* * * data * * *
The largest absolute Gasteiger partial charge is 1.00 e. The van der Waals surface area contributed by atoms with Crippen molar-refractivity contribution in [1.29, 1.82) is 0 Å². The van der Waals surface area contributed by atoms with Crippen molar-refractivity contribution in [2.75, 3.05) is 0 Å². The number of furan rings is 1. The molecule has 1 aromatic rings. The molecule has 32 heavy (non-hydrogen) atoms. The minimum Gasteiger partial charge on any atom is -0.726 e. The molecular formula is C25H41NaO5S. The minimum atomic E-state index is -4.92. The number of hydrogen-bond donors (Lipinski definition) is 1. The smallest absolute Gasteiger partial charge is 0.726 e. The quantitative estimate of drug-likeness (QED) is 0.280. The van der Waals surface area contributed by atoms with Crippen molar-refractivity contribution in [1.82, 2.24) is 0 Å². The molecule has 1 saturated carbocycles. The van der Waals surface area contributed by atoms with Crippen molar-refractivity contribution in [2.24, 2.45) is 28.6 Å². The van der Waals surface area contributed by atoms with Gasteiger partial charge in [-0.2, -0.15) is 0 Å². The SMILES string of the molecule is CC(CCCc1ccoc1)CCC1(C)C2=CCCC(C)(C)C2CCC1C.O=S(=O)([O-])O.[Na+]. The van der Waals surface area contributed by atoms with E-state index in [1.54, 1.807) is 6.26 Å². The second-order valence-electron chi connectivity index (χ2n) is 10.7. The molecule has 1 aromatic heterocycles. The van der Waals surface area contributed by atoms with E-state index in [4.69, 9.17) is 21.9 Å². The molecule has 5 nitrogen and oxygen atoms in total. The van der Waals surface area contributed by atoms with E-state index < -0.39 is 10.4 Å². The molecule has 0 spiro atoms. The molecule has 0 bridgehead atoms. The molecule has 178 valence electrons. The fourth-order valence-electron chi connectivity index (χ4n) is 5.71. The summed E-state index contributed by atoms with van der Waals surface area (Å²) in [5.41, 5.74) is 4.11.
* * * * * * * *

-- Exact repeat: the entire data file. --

The largest absolute Gasteiger partial charge is 1.00 e. The van der Waals surface area contributed by atoms with Crippen molar-refractivity contribution in [1.29, 1.82) is 0 Å². The van der Waals surface area contributed by atoms with Crippen molar-refractivity contribution in [2.75, 3.05) is 0 Å². The number of furan rings is 1. The molecule has 1 aromatic rings. The molecule has 32 heavy (non-hydrogen) atoms. The minimum Gasteiger partial charge on any atom is -0.726 e. The molecular formula is C25H41NaO5S. The minimum atomic E-state index is -4.92. The number of hydrogen-bond donors (Lipinski definition) is 1. The smallest absolute Gasteiger partial charge is 0.726 e. The quantitative estimate of drug-likeness (QED) is 0.280. The van der Waals surface area contributed by atoms with Crippen molar-refractivity contribution in [1.82, 2.24) is 0 Å². The molecule has 1 saturated carbocycles. The van der Waals surface area contributed by atoms with Crippen molar-refractivity contribution in [2.24, 2.45) is 28.6 Å². The van der Waals surface area contributed by atoms with Gasteiger partial charge in [-0.2, -0.15) is 0 Å². The SMILES string of the molecule is CC(CCCc1ccoc1)CCC1(C)C2=CCCC(C)(C)C2CCC1C.O=S(=O)([O-])O.[Na+]. The van der Waals surface area contributed by atoms with E-state index in [1.54, 1.807) is 6.26 Å². The second-order valence-electron chi connectivity index (χ2n) is 10.7. The molecule has 1 aromatic heterocycles. The van der Waals surface area contributed by atoms with E-state index in [4.69, 9.17) is 21.9 Å². The molecule has 5 nitrogen and oxygen atoms in total. The van der Waals surface area contributed by atoms with E-state index < -0.39 is 10.4 Å². The molecule has 0 spiro atoms. The molecule has 0 bridgehead atoms. The molecule has 178 valence electrons. The fourth-order valence-electron chi connectivity index (χ4n) is 5.71. The summed E-state index contributed by atoms with van der Waals surface area (Å²) in [5.41, 5.74) is 4.11.